No Risk, No Growth: The Effects of Stress Testing on Entrepreneurship and Innovation
Job Market Paper (link to pdf)
This paper shows that post-crisis financial regulation reduces credit supply to young firms and leads to a decline in entrepreneurship and innovation. I provide evidence that banks subject to stress tests strongly cut small businesses lending secured by real estate collateral. Home equity is an important source of financing for start-ups and young firms, so counties with higher exposure to stress tested banks see a relative decline in the number and share of entrepreneurs during the recovery, relative to counties with low exposure. The decline is stronger in sectors with a higher share of firms using home equity financing, i.e. where the reduction in credit supply hits hardest. Counties with higher exposure also see a decline in innovation: patent applications by young firms fall significantly, but not by old. Since young firms contribute disproportionately to aggregate growth, my findings suggest that financial regulation reduces dynamism and innovation in the U.S. and contributes to the productivity slowdown. Results are robust to controlling for unobservable local and industry characteristics through granular fixed effects.
Bank Loan Supply during Crises: The Importance of Geographic Diversification (2017)
With Philipp Schaz (link to pdf, revision requested at Review of Financial Studies)
We classify a large sample of banks according to the geographic diversification of their international syndicated loan portfolio. Our results show that diversified banks maintain higher loan supply during banking crises in borrower countries. The positive loan supply effects lead to higher investment and employment growth for firms. Diversified banks are stabilizing due to their ability to raise additional funding during times of distress, which also shields connected markets from spillovers. Further distinguishing banks by nationality reveals a pecking order: diversified domestic banks are the most stable source of funding, while foreign banks with little diversification are the most fickle. Our findings suggest that the decline in financial integration since the recent crisis increases countries’ vulnerability to local shocks.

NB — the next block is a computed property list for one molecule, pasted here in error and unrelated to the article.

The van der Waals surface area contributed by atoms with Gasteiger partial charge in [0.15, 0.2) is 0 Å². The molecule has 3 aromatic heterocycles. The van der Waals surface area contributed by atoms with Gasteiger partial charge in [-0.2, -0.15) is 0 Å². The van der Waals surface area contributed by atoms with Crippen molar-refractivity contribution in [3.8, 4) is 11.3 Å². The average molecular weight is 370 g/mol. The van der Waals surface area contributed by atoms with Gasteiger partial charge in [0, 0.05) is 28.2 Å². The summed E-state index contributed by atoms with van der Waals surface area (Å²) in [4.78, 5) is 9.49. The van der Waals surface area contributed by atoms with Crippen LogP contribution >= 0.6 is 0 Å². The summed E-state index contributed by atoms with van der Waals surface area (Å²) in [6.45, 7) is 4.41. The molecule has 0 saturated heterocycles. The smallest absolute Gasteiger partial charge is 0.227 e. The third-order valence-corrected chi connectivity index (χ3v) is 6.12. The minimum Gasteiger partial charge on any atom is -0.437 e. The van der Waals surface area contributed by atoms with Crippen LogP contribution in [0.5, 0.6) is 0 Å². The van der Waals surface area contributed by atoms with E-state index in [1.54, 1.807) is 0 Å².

From Finance to Extremism: The Real Effects of Germany’s 1931 Banking Crisis (2018)
With Stefan Gissler, José-Luis Peydró and Hans-Joachim Voth (link to pdf)